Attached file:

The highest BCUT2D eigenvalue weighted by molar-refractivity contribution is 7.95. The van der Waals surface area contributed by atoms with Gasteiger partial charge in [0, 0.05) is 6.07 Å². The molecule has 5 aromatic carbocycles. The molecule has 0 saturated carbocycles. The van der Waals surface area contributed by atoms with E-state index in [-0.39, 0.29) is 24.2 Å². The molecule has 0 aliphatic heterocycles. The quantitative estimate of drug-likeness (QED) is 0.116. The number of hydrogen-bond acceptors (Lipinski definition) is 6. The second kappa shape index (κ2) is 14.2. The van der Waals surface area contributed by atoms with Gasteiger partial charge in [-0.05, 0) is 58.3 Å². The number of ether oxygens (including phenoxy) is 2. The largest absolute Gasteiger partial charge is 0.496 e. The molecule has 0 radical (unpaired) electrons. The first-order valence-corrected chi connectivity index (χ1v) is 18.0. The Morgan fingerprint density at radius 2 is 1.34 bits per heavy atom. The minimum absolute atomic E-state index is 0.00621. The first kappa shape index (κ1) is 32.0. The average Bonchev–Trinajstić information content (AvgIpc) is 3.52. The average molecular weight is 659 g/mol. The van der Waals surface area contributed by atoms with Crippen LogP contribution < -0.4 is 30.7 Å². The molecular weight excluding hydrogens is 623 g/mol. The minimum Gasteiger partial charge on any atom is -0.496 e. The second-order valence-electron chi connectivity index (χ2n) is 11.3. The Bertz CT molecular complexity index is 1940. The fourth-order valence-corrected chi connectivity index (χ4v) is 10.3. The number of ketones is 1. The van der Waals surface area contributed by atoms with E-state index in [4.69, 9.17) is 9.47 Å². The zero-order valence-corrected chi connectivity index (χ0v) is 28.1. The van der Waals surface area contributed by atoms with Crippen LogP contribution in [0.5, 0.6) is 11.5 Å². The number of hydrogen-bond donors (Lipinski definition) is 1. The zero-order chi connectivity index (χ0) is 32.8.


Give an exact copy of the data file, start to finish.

The highest BCUT2D eigenvalue weighted by molar-refractivity contribution is 7.95. The van der Waals surface area contributed by atoms with Gasteiger partial charge in [0, 0.05) is 6.07 Å². The molecule has 5 aromatic carbocycles. The molecule has 0 saturated carbocycles. The van der Waals surface area contributed by atoms with E-state index in [-0.39, 0.29) is 24.2 Å². The molecule has 0 aliphatic heterocycles. The quantitative estimate of drug-likeness (QED) is 0.116. The number of hydrogen-bond acceptors (Lipinski definition) is 6. The second kappa shape index (κ2) is 14.2. The van der Waals surface area contributed by atoms with Gasteiger partial charge in [-0.05, 0) is 58.3 Å². The number of ether oxygens (including phenoxy) is 2. The largest absolute Gasteiger partial charge is 0.496 e. The molecule has 0 radical (unpaired) electrons. The first-order valence-corrected chi connectivity index (χ1v) is 18.0. The Morgan fingerprint density at radius 2 is 1.34 bits per heavy atom. The minimum absolute atomic E-state index is 0.00621. The first kappa shape index (κ1) is 32.0. The average Bonchev–Trinajstić information content (AvgIpc) is 3.52. The average molecular weight is 659 g/mol. The van der Waals surface area contributed by atoms with Crippen LogP contribution < -0.4 is 30.7 Å². The molecular weight excluding hydrogens is 623 g/mol. The minimum Gasteiger partial charge on any atom is -0.496 e. The second-order valence-electron chi connectivity index (χ2n) is 11.3. The Bertz CT molecular complexity index is 1940. The fourth-order valence-corrected chi connectivity index (χ4v) is 10.3. The number of ketones is 1. The van der Waals surface area contributed by atoms with E-state index in [4.69, 9.17) is 9.47 Å². The zero-order valence-corrected chi connectivity index (χ0v) is 28.1. The van der Waals surface area contributed by atoms with Crippen LogP contribution in [0.5, 0.6) is 11.5 Å². The number of hydrogen-bond donors (Lipinski definition) is 1. The zero-order chi connectivity index (χ0) is 32.8.